Politics & Policy

The Fed’s $600 Billion Bond Buy Lays an Egg Here and Abroad

Can the Fed persist in a policy that has stirred such scathing criticism?

I don’t claim to be an expert on monetary policy or international finance, but I’ve been astonished by the degree of disrespect expressed here and abroad toward the latest economic policies of President Barack Obama and Federal Reserve chairman Ben Bernanke.

The policies in question are the Obama administration’s attempts to convince other countries (especially China) to strengthen their currencies and the Fed’s renewed bout of quantitative easing (generally referred to as QE2), which involves buying $600 billion in Treasury bonds by next June.

Both are widely interpreted as attempts to lower the value of the dollar to make American exports cheaper and to reduce the huge export earnings of countries as varied as China, Germany, and Brazil.

Not surprisingly, Chinese and German leaders are squawking loudly, complaining that the United States is attempting to use their strength to compensate for our weakness. Brazil’s finance minister, Guido Mantega, minced no words when he called the Fed’s action the beginning of “currency wars.”

Obama’s efforts to get an agreement at the G-20 conference were not successful. Seldom if ever has an American leader been pummeled with such criticism at an international economic conference.

During the 2008 campaign, we were told that foreigners would once again respect America if voters elected Obama. That wasn’t apparent in South Korea.

In Washington, too, there have been complaints coming from a surprising source. Shortly after Bernanke announced the Fed’s QE2 policy, Federal Reserve Board member Kevin Warsh wrote an article for the Wall Street Journal saying that there won’t be much easing and that the Fed can’t compensate for bad fiscal policy. “The Federal Reserve is not a workshop for broken fiscal, trade or regulatory policies,” he wrote.

Warsh has been regarded, by me and others more expert, as a solid Bernanke ally on the Fed, one given to justifying the chairman’s policies to the outside world, and he voted with Bernanke on QE2. But in the Journal, he wrote, “I consider the (Fed’s) action as necessarily limited, circumscribed and subject to regular review.” Translation: Ben, you haven’t got my vote for long.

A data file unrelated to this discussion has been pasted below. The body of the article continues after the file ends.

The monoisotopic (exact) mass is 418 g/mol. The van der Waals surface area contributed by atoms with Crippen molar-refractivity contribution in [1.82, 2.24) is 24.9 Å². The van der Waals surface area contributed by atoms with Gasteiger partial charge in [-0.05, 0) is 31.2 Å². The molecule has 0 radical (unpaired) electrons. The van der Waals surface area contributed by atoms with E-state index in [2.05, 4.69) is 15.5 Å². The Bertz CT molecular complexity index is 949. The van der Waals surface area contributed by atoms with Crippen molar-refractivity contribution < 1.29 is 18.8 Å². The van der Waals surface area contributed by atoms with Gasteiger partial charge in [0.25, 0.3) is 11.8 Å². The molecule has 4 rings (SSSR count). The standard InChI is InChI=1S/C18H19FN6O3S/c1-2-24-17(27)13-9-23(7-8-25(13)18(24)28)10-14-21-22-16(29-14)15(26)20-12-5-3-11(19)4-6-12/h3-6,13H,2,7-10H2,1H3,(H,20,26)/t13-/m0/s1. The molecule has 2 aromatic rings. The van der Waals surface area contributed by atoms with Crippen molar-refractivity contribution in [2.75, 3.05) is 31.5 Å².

Similarly, many were surprised to see World Bank president Robert Zoellick write in the Financial Times on November 9 calling attention to the risk of inflation. “Markets are using gold as an alternative monetary asset today,” he wrote.

He urged economic policymakers to consider “employing gold as a reference point of market expectations about inflation, deflation and future currency values.” Gold prices, as viewers of cable-news ads know, have been rising to near-record levels, so inflation is what Zoellick is worried about.

Zoellick is no fringe character. He worked for James Baker at Treasury and State and was George W. Bush’s special trade representative and deputy secretary of state.

This week, a group of predominantly Republican economists, financers, and writers wrote an open letter to Bernanke calling for an end to QE2. “The planned asset purchases risk currency debasement and inflation, and we do not think they will achieve the Fed’s objective of promoting employment.” It’s highly unusual for such a group to put out such stinging criticism of a Fed chairman’s policy.